Monday, June 29, 2009


Constellations (Solid State)
File under: Metalcore without the -core
Pennsylvania-based metalcore band August Burns Red get harder and heavier with each release. Constellations begins with a drum roll and pick slide straight off a Disfear album, and things don't slow down much from there. This is a fierce, punishing album loaded with muscular breakdowns, screaming guitar leads and ass-kicking double bass drum thunder. ABR attempt sensitivity by ending "The Escape Artist" with some delicate piano, but it doesn't really suit them, so the band otherwise let fury have the hour (okay, 47 minutes). If they continue to up the heaviness stakes each time out, August Burns Red will be a band to watch - preferably from a safe spot at the edge of the pit - for quite a while.

Killswitch Engage (Roadrunner)
File under: Metal holding actions
The fact that Killswitch Engage self-titled their fifth album provides a clue to the sounds contained within. Killswitch Engage is a concise encapsulation of everything KSE do well, with no real filler and an obvious single in "Take Me Away." It's a meat-and-potates gutar-bass-drums record; some tastefully melancholy piano on the album-closing "This is Goodbye" is one of the few instrumental adornments. No special guests, no cover songs, no guitar solos; Killswitch are playing to their strengths, from guitarist Adam Dutkiewicz's masterful production assistance to Howard Jones' vague-yet-meaningful lyrics. The melodies are uniformly strong, even if one or two of the choruses seem a little tacked-on. "Save Me" is the worst offender in this regard, with a chorus so underpowered it threatens to derail the song. But there are also some pleasant surprises. The rhythm section gets a well-deserved spotlight on "Starting Over"; and "Light in a Darkened World" demands social engagement from the listener, a counterweight to the emotional navel-gazing of the majority of the songs. This album isn't going to change the way you think about metal, but Killswitch Engage aren't Mastodon; they just want to get the pit going, and this album will surely accomplish that.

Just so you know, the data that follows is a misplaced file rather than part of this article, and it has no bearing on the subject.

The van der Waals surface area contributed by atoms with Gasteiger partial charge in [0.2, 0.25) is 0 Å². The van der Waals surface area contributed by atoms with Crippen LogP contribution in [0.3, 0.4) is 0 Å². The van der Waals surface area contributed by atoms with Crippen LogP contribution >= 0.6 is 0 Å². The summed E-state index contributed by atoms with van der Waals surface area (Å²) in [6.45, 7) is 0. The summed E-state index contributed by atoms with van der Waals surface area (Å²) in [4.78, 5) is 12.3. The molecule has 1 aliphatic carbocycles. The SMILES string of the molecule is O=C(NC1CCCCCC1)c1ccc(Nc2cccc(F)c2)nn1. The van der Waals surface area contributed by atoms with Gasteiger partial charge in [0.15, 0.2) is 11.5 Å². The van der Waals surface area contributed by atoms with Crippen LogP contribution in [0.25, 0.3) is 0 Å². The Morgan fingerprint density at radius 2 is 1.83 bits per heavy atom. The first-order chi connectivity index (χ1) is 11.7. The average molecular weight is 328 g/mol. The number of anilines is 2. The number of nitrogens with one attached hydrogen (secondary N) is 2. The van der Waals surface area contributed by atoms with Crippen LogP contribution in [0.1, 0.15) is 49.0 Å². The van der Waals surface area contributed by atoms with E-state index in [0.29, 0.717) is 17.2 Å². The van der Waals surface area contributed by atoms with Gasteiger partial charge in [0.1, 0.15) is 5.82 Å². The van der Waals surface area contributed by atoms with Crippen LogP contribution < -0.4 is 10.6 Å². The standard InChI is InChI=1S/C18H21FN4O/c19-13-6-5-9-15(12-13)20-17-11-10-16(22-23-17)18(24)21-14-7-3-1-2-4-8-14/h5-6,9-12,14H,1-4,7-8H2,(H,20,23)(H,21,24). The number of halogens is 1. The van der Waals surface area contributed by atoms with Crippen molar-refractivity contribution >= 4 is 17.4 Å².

This is a stripped-down, straightforward album. Is there anything you think will surprise longtime fans?

We sorta do what we do, and we really try to push what we do to the best of our abilities. We tried to focus on songwriting and vocals. I don't know if we'll really surprise anyone, but we touched on a few different things lyrically; and vocally, there are definitely things I haven't done before, just really cutting loose on some of the singing. We didn't turn into a pop band or anything.
What did producer Brendan O'Brien bring to the sessions?
Working with Brendan and Adam, I definitely got different ideas and got to try some different things. [O'Brien] definitely helped with the structure of some of the songs, saying, "Strip down this part of the song," or "Add this." He had really good ideas, and [when I was] coming up with some of the ideas for melodies, just saying, "Hey, add this to it," he came up with some stuff I really hadn't thought to try, so it was cool.
"Take Me Away" seems like a really obvious rock-radio single. Was that something you thought about when the song was being written and recorded?
Nope. Joel [Stroetzel, guitar], he's pretty much the metalhead of the band. He wrote it and we were all pretty surprised, like, "Wow, where did that come from?" When I heard it, it was an obvious fit for me. If it becomes something, that'll be a surprise. But it was just another example of us trying to step out and push what we do. There were no real thoughts of it becoming "the radio song."
A lot of the songs seem to have strong emotional content. What's your approach to writing lyrics?
I try to make them personal but somewhat vague. I kinda write a story and hope that people can graft onto it and take what they want from it. But I really try to make it easy to digest.
Can you talk about the song "Light in a Darkened World"? It seems to be outside of your usual personal territory, talking about social engagement with the larger world.
Once again, it's kind of like, "Take what you can from it." If you can make a difference in the world, go for it. Lord knows, we need somebody to stand up and change something, not just [President Barack] Obama. So yeah, it's not really a political song - I just wanted to mention Obama.

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